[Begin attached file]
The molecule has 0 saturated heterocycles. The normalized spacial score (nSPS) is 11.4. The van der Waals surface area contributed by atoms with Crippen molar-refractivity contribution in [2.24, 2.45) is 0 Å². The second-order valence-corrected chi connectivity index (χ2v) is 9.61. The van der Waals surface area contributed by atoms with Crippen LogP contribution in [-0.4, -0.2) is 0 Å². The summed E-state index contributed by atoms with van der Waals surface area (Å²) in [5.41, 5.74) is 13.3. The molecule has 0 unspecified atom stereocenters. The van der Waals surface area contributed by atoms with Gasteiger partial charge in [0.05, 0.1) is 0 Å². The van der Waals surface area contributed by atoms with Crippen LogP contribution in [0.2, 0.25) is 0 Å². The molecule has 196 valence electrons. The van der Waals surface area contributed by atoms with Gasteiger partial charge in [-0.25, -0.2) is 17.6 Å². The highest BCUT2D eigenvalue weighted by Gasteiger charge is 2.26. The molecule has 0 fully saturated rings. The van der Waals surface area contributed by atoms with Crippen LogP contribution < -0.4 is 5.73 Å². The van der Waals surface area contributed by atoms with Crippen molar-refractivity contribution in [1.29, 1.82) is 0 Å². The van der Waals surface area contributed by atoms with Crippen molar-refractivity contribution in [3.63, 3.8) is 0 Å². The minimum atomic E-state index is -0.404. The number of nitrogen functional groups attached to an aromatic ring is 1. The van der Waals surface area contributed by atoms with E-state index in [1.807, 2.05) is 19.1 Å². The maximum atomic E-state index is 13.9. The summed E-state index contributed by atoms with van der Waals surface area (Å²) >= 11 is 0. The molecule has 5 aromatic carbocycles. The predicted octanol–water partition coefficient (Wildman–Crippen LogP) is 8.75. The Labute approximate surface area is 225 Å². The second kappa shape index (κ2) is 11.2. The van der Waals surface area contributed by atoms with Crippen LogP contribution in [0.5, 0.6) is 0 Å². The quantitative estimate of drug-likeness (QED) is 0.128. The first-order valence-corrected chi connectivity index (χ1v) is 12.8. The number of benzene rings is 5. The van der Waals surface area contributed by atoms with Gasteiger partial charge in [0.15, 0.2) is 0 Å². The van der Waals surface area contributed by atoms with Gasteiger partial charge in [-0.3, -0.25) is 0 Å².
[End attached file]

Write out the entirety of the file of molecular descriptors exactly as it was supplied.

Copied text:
The molecule has 0 saturated heterocycles. The normalized spacial score (nSPS) is 11.4. The van der Waals surface area contributed by atoms with Crippen molar-refractivity contribution in [2.24, 2.45) is 0 Å². The second-order valence-corrected chi connectivity index (χ2v) is 9.61. The van der Waals surface area contributed by atoms with Crippen LogP contribution in [-0.4, -0.2) is 0 Å². The summed E-state index contributed by atoms with van der Waals surface area (Å²) in [5.41, 5.74) is 13.3. The molecule has 0 unspecified atom stereocenters. The van der Waals surface area contributed by atoms with Gasteiger partial charge in [0.05, 0.1) is 0 Å². The van der Waals surface area contributed by atoms with Crippen LogP contribution in [0.2, 0.25) is 0 Å². The molecule has 196 valence electrons. The van der Waals surface area contributed by atoms with Gasteiger partial charge in [-0.25, -0.2) is 17.6 Å². The highest BCUT2D eigenvalue weighted by Gasteiger charge is 2.26. The molecule has 0 fully saturated rings. The van der Waals surface area contributed by atoms with Crippen LogP contribution < -0.4 is 5.73 Å². The van der Waals surface area contributed by atoms with Crippen molar-refractivity contribution in [1.29, 1.82) is 0 Å². The van der Waals surface area contributed by atoms with Crippen molar-refractivity contribution in [3.63, 3.8) is 0 Å². The minimum atomic E-state index is -0.404. The number of nitrogen functional groups attached to an aromatic ring is 1. The van der Waals surface area contributed by atoms with E-state index in [1.807, 2.05) is 19.1 Å². The maximum atomic E-state index is 13.9. The summed E-state index contributed by atoms with van der Waals surface area (Å²) >= 11 is 0. The molecule has 5 aromatic carbocycles. The predicted octanol–water partition coefficient (Wildman–Crippen LogP) is 8.75. The Labute approximate surface area is 225 Å². The second kappa shape index (κ2) is 11.2. The van der Waals surface area contributed by atoms with Crippen LogP contribution in [0.5, 0.6) is 0 Å². The quantitative estimate of drug-likeness (QED) is 0.128. The first-order valence-corrected chi connectivity index (χ1v) is 12.8. The number of benzene rings is 5. The van der Waals surface area contributed by atoms with Gasteiger partial charge in [0.15, 0.2) is 0 Å². The van der Waals surface area contributed by atoms with Gasteiger partial charge in [-0.3, -0.25) is 0 Å².